1. That last statement is a key tenet of logical positivism. Wannabe philosophers around the world will crap themselves if they hear you say that stuff. That's just one reason why philosophy gets a bad reputation among scientists.

  2. Very nice video ! But the music is a bit distracting, the 5th symphony is a bad choice. Some other calm classical music would be a good alternative.

  3. A more accurate way to explain that Ohm's law is not Universal is with negative resistance. This can occur in plasmas and electronic components where the current-voltage relation is highly nonlinear. See

  4. This is a very impressive animation that actually clear the doubts and expose the actual practical concept behind. Thank you for making such videos.

  5. Your channel is great source to understand difficult concepts by esay way. Please make electrical machine related videos.

  6. Please Eugene remove the music from these videos!! What is it with Americans and the urge to have background music on instructional videos!! Please. It's extremely distracting when trying to learn the knowledge you are trying to convey.

  7. Thank You for this video. People seem to think by solving the circuit is the same as understanding it, which is a fallacy that needs to be corrected. I've always was more interested in understanding a circuit & it's fundamentals which can be very hard to grasp because of how they describe it, for example, Ohm's law something you alluded to briefly in your video, you mention how it is not a actual law. Thank you for pointing that out.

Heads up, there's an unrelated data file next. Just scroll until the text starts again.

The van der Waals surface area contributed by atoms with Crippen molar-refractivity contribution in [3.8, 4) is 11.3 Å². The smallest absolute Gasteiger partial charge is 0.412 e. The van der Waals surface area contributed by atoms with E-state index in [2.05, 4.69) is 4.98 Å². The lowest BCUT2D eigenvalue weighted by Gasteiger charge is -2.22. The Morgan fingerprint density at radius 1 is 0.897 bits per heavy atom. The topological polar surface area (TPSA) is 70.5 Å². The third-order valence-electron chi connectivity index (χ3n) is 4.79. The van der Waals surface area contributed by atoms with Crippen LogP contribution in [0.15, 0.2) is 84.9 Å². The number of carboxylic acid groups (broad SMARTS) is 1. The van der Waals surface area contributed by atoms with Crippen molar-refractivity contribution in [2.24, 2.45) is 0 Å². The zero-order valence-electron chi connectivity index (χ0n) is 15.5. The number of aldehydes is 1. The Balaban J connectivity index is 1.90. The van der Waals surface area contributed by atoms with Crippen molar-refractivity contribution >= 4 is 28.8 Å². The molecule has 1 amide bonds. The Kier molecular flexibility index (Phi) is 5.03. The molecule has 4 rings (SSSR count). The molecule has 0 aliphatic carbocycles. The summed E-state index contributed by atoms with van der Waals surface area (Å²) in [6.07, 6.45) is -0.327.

8. I, too, don't want to seem contrite, but I have to correct the claim of a logical fallacy on tried-and-true physics.

    Ohm's law actually is a vector electro-magnetics equation. Since I can't write Vector notation here, assume that capital letters are vectors in the following, and I'll write out the Greek letters, and T is temperature.

    J=sigma(T)*E where J is the current density, Sigma is the conductivity that is a function of temperature, and E is the electric field.

    First thing to point out is that the conductivity of a material is temperature dependent, and that temperature dependence is taken into account in Ohm's law.

    Second thing to point out is that the version of Ohm's law used in circuit analysis is a simplified scalar form, with a few important assumptions and simplifications.

    That does not mean that the scalar form used in circuit analysis is incorrect.

    Furthermore, just because one observes and minor inconsistency in a heavily simplified application of a physics edict does not mean that physics edict is incorrect.

  9. Wonderful animation correctly describing how Ohm's law (a law just as real as any other law from Physics) works. It's not any less valid because R=V/I. This isn't the definition of resistance, btw. Resistance = (resistivity * length)/cross-sectional-area.

  10. My high school teacher told us to think of resistance intuitively as of the amount of collisions that the electrons experience as they go through the wire, for example.: resistance increases with temperature because the atoms in the wire (or within the resistors) are vibrating more and thus are more likely to impede the path of the electrons; also the longer the resistor or the smaller its cross-sectional area, the more collisions. Is there any way to relate this approach to the existing definition of resistance as voltage/current ?

  11. Showing the red balls, you want to prove to us that there is no Ohm's law? Nobody knows how atoms and electrons work, and how they move. But Ohm's law really works in practice.